Focusing on contracting the surrounding musculature including the glutes, hamstrings, and upper back will allow the body to maintain a steady posture for the duration of the lift.
Make sure to work for a full extension of both limbs off the ground, and fight to maintain position by holding each raise for a couple of seconds before switching. Speed is the enemy.
One More Thing: Sprint, Bound and Jump!
Sure, it’s not a plank, but at the same time doing an explosive total body movement like sprinting demands that you keep a vertical plank position while your extremities are moving at what may be quite possibly your most all-out effort. There are no exercises in the gym that can replicate this.
Sprinting, however, isn’t just something you can dive into without understanding the requirements and how-to. Because the idea is to avoid the core from twisting in order to get from A to B in an efficient manner, the abs and obliques have to work overtime in what’s essentially a vertical plank.
The sprinters who are best at this are usually the fastest ones to the finish line. Aside from this, there are some important tips worth reviewing when you’re about to hit the track:
- Keep the head focused straight ahead. No looking to the sides or bobbleheading.
- Use a full arm swing. Remember: Your arm frequency and swing will directly influence your leg frequency and stride length. Use your shoulder as your axis point – not your elbow.
- Dorsiflex your feet when they’re off the ground. This may seem counter-intuitive, but it’s a key factor for having the proper foot strike. The foot shouldn’t do anything but propel the body forward, like a wheel rolling smoothly along. Dropping the toes can cause you to “chip” into the ground and block yourself, rather than assist you.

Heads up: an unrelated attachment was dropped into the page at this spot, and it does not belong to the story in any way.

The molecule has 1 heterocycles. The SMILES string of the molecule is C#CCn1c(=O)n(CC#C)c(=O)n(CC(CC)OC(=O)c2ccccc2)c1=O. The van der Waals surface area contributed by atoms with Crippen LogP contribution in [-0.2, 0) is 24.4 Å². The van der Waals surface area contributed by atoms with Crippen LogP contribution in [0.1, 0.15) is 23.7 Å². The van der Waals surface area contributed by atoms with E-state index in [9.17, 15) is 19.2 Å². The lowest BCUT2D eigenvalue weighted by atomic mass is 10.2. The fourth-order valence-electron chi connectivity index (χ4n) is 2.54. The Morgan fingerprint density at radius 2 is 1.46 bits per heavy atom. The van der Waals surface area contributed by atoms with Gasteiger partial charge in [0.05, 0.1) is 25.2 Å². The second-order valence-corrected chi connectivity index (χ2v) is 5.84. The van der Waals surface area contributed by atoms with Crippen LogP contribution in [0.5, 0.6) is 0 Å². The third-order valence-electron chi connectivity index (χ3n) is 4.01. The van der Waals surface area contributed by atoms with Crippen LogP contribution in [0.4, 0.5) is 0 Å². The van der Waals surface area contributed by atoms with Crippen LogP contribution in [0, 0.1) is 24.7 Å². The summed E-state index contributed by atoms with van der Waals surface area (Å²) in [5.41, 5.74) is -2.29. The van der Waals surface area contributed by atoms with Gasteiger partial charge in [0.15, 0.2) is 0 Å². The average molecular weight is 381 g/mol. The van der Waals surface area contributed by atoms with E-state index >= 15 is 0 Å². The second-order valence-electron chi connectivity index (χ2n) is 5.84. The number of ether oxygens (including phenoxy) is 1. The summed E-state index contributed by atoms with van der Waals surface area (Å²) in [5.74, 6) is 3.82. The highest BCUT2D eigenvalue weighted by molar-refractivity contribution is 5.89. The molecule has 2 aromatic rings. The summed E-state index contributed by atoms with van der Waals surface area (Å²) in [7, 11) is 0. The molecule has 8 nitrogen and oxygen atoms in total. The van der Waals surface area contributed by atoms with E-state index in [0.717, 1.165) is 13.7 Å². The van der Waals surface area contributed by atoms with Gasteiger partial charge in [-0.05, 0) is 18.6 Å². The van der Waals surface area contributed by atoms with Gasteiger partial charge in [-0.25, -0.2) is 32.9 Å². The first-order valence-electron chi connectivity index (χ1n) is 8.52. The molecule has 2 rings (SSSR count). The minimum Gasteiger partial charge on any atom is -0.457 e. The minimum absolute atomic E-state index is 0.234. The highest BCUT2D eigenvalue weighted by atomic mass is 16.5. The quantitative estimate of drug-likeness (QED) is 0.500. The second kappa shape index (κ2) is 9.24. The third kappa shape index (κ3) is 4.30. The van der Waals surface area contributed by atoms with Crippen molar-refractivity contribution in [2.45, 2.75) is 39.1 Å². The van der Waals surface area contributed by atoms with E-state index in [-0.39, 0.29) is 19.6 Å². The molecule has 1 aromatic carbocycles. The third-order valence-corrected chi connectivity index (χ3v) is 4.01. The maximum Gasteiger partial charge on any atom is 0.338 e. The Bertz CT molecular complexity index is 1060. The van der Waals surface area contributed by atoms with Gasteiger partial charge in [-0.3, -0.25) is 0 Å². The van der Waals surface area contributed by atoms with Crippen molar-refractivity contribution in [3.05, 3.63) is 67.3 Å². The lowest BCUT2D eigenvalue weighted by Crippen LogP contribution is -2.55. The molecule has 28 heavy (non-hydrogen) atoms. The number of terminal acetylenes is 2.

- Use a rolling start – not a start from a dead stop. If you’re not a competitive sprinter, there’s no point in going from absolute zero to a max effort; it’s an easy way to pull a hamstring early on. Instead, start with a couple of jogging strides and turn it into a sprint. At the very least, use a “falling” start.
- Speaking of max efforts, be able to gauge your intensity. Remember – sprinting at 80-90% of your all-out best is still sprinting. You’re still good to receive all the benefits without giving your max effort.
Other explosive power drills that involve a transfer of force form a stable trunk include bounds and jumps. Incorporating these into your conditioning workouts will work wonders for your core strength and athleticism.
So the last bit wasn’t exactly dealing with planks – but you get the idea. If you want a strong core, it’s foundation first, then you can take things to a few more elaborate lengths, putting what you’ve developed as a foundation to the test.
Your body and big lifts are only going to be as strong as their weakest link. For most people, that’s undoubtedly their core.
Doing what it takes by starting from the ground up (literally!) will make your training journey a whole lot more successful.